As you can see the Tag Helpers clean up the form markup quite a bit compared to the old HTML helper methods. The Tag Helpers are executed server-side just like the HTML helper methods but the resulting markup is much more concise and readable for designers and programmers alike.

Next update the User class to make the Age property a nullable integer:

public int? Age { get; set; }

The next step is to update the HomeController class. First I update the Index action to take a success message and put it into the ViewBag and return an empty view:

public IActionResult Index(string successMessage)
 {
     ViewBag.Success = successMessage;
     return View(new User());
 }

Then I add the CreateUser controller action that takes a User model. If the model state is valid it redirects to the Index action passing in a success mage of "Success". If the submitted user is invalid then the page is reloaded with any errors displayed:

public IActionResult CreateUser(User model)
 {
     if (ModelState.IsValid)
     {
         return RedirectToAction("Index", "Home", new { successMessage = "Success" });
     }
     return View("Index", model);
 }

See Listing 3 for the completed HomeController class:

Listing 3: Completed HomeController.cs

using Microsoft.AspNet.Mvc;
using MvcSample.Web.Models;

namespace MvcSample.Web
{
    public class HomeController : Controller
    {
        public IActionResult Index(string successMessage)
        {
            ViewBag.Success = successMessage;
            return View(new User());
        }

        public IActionResult CreateUser(User model)
        {
            if (ModelState.IsValid)
            {
                return RedirectToAction("Index", "Home", new { successMessage = "Success" });
            }
            return View("Index", model);
        }
    }
}

Next open up the _Layout.cshtml Razor view and add the following Style block under the Boostrap CSS include:

<style type="text/css">
     body {
       padding-top: 60px;
     }
 </style>

Your final _Layout.cshtml should look like Listing 4 now.

Listing 4: Completed _Layout.cshtml Razor View

<!DOCTYPE html>
<html>
<head>
    <meta charset="utf-8" />
    <meta name="viewport" content="width=device-width, initial-scale=1.0">
    <title>@ViewBag.Title - My ASP.NET Application</title>
    <link rel="stylesheet" href="//netdna.bootstrapcdn.com/bootstrap/3.0.3/css/bootstrap.min.css" />
    <style type="text/css">
        body {
          padding-top: 60px;
        }
    </style>
</head>
<body>
    <div class="navbar navbar-inverse navbar-fixed-top">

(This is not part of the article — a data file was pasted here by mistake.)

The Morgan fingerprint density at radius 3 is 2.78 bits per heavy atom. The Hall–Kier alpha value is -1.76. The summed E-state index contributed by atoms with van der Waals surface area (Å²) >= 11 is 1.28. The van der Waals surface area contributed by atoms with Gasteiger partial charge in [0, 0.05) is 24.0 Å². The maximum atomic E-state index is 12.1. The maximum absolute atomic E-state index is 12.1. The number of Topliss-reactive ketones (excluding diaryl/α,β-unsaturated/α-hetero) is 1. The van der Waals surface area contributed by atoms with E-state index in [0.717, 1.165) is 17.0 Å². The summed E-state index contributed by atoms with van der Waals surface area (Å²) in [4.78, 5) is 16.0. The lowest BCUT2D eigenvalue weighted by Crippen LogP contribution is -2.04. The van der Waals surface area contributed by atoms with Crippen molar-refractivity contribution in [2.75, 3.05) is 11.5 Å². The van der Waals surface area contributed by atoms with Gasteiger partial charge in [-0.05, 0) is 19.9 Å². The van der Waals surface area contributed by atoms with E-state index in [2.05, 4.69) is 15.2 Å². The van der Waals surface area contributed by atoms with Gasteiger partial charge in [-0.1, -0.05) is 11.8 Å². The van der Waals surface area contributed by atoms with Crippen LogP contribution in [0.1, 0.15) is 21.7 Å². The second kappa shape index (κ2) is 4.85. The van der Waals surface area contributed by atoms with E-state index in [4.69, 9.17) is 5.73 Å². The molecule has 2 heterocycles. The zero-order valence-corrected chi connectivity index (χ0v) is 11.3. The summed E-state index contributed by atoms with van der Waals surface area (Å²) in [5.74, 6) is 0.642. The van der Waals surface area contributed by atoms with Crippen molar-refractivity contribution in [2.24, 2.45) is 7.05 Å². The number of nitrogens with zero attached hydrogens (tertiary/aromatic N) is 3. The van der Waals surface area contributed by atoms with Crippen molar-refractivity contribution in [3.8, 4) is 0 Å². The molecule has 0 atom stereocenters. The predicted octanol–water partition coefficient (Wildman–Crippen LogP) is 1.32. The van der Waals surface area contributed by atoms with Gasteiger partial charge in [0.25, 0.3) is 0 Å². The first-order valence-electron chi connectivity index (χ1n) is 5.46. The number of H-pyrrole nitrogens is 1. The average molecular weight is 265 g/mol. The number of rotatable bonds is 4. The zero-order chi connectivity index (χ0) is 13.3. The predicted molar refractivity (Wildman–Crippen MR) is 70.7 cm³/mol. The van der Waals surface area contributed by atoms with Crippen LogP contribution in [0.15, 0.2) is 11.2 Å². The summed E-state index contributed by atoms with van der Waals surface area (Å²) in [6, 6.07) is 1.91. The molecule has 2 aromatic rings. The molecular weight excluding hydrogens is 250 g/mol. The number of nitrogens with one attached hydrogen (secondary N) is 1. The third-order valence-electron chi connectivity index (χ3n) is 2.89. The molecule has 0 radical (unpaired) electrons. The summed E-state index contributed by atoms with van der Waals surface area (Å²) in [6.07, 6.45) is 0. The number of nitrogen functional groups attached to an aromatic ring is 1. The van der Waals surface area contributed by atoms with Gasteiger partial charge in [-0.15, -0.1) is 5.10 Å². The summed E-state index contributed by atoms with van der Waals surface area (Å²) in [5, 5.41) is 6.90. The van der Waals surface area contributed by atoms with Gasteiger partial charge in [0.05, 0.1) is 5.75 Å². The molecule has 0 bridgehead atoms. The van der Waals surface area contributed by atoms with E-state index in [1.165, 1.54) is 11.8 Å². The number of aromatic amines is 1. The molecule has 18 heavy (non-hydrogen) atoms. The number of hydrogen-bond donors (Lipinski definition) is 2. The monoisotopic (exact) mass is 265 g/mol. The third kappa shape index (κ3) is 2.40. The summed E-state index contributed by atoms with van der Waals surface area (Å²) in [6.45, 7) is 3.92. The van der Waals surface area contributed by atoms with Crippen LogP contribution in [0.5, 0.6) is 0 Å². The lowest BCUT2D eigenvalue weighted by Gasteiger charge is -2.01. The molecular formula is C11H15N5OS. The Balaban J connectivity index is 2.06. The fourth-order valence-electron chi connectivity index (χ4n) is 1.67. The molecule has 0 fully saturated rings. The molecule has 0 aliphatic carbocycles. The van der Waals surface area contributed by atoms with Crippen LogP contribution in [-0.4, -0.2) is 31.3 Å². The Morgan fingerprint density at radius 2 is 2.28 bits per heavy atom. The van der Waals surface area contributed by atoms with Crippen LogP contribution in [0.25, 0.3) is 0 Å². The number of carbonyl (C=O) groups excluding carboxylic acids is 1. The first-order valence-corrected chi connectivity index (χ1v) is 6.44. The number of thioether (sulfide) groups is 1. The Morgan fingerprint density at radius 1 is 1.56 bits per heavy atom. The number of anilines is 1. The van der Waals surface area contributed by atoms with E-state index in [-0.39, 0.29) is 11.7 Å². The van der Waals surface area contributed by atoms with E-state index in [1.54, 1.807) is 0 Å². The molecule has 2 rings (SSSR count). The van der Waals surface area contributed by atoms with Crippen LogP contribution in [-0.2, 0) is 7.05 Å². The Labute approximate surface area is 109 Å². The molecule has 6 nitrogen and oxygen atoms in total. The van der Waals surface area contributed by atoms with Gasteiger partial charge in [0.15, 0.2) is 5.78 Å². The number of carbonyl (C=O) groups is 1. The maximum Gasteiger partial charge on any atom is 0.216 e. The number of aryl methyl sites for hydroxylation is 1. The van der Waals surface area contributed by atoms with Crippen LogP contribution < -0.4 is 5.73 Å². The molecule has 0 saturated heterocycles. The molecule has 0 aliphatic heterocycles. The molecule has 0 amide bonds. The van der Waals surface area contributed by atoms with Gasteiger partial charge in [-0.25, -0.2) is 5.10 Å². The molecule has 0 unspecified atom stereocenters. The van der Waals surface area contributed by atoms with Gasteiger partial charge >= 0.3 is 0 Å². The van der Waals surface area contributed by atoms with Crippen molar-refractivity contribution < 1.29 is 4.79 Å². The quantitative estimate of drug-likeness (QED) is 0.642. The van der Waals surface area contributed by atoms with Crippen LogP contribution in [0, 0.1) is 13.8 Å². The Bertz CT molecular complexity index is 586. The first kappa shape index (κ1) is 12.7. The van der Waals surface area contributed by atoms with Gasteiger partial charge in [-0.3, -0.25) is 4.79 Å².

<div class="container">
            <div class="navbar-header">
                <button type="button" class="navbar-toggle" data-toggle="collapse" data-target=".navbar-collapse">
                    <span class="icon-bar"></span>
                    <span class="icon-bar"></span>
                    <span class="icon-bar"></span>
                </button>
            </div>
            <div class="navbar-collapse collapse">
                <ul class="nav navbar-nav">
                    <li><a asp-action="Index" asp-controller="Home">Home</a></li>
                </ul>
            </div>
        </div>
    </div>
    <div class="container body-content">
        @RenderBody()
        <hr />
        <address>
            @if (@Model != null)
            {
                @Model.Address
            }
        </address>
        <footer>
            <p>© @DateTime.Now.Year - My ASP.NET Application</p>
        </footer>
    </div>
</body>
</html>

The sample application is now completed and you can create a new user as seen in Figure 8.

Creating a New User
[Click on image for larger view.] Figure 8: Creating a New User

Try to save an invalid user and get validation as seen in Figure 9.

Trying to Save an Invalid User
[Click on image for larger view.] Figure 9: Trying to Save an Invalid User

Lastly you can save a valid user as seen in Figure 10.

Redirect after a Successful User Submission
[Click on image for larger view.] Figure 9: Redirect after a Successful User Submission

As you can see Tag Helpers are a nice new addition to ASP.NET MVC 6. ASP.NET MVC 6 takes a little bit of effort to set up but it's worth it.

Stay tuned to the next installment in the series, where I will cover how to create a custom Tag Helper and View Component to further clean up your Razor views.